The Securities and Exchange Commission charged 11 individuals for their roles in creating and promoting Forsage.
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Forsage was a fraudulent crypto pyramid and Ponzi scheme that raised more than $300 million from millions of retail investors worldwide, including in the United States.
Those charged include the four founders of Forsage, who were last known to be living in Russia, the Republic of Georgia, and Indonesia, as well as three U.S.-based promoters engaged by the founders to endorse Forsage on its website and social media platforms, and several members of the so-called Crypto Crusaders—the largest promotional group for the scheme that operated in the United States from at least five different states.
According to the SEC’s complaint, in January 2020, Vladimir Okhotnikov, Jane Doe a/k/a Lola Ferrari, Mikhail Sergeev, and Sergey Maslakov launched Forsage.io, a website that allowed millions of retail investors to enter into transactions via smart contracts that operated on the Ethereum, Tron, and Binance blockchains.
However, Forsage allegedly has operated as a pyramid scheme for more than two years, in which investors earned profits by recruiting others into the scheme.
Forsage also allegedly used assets from new investors to pay earlier investors in a typical Ponzi structure.
Despite cease-and-desist actions against Forsage for operating as a fraud in September 2020 by the Securities and Exchange Commission of the Philippines and in March 2021 by the Montana Commissioner of Securities and Insurance, the defendants allegedly continued to promote the scheme while denying the claims in several YouTube videos and by other means.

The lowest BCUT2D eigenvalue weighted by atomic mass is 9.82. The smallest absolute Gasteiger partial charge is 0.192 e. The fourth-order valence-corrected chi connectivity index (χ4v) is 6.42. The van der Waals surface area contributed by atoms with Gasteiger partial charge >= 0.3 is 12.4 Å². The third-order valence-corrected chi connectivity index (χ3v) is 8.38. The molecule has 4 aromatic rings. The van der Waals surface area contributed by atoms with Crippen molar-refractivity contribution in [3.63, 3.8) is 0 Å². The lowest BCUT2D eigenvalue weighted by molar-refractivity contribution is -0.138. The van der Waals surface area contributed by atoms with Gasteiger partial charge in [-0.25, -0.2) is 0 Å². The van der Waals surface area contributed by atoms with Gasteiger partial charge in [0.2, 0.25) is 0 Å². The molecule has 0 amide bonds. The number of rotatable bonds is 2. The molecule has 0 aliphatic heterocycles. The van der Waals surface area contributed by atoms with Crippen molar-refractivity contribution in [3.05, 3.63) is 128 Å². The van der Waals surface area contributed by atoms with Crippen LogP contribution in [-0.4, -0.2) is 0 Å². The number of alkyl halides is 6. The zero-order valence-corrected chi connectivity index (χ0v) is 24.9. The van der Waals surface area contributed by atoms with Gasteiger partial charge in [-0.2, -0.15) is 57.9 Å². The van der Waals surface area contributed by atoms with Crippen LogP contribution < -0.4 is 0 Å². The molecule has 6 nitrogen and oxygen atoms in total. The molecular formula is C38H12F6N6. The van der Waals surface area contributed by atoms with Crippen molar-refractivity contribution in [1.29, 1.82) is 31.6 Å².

"As the complaint alleges, Forsage is a fraudulent pyramid scheme launched on a massive scale and aggressively marketed to investors," said Carolyn Welshhans, Acting Chief of the SEC’s Crypto Assets and Cyber Unit.
"Fraudsters cannot circumvent the federal securities laws by focusing their schemes on smart contracts and blockchains."
In addition to charging the four founders, the complaint, filed in United States District Court in the Northern District of Illinois, also charges Cheri Beth Bowen, of Pelahatchie, Miss., Ronald R. Deering, of Coeur d’ Alene, Idaho, Samuel D. Ellis, of Louisville, Ky., Mark F. Hamlin, of Henrico, Va., Carlos L. Martinez, of Chicago, Ill., Alisha R. Shepperd, of Dunedin, Fla., and Sarah L. Theissen, of Hartford, Wis., with violating the registration and anti-fraud provisions of the federal securities laws.
The SEC’s complaint seeks injunctive relief, disgorgement, and civil penalties.
Without admitting or denying the allegations, two of the defendants, Ellis and Theissen, agreed to settle the charges and to be permanently enjoined from future violations of the charged provisions and certain other activity.
Additionally, Ellis agreed to pay disgorgement and civil penalties, and Theissen will be required to pay disgorgement and civil penalties as determined by the court.
Both settlements are subject to court approval.
The SEC’s investigation was conducted by Liz Canizares and Pamela Sawhney of the Crypto Assets and Cyber Unit and supervised by Amy Friedman and Ms. Welshhans. The litigation is being conducted by Patrick Costello, Christopher Carney, Ms. Canizares, and Ms. Sawhney and supervised by Olivia Choe.
The Commission appreciates the assistance of the Securities and Exchange Commission of the Philippines and the Montana Commissioner of Securities and Insurance.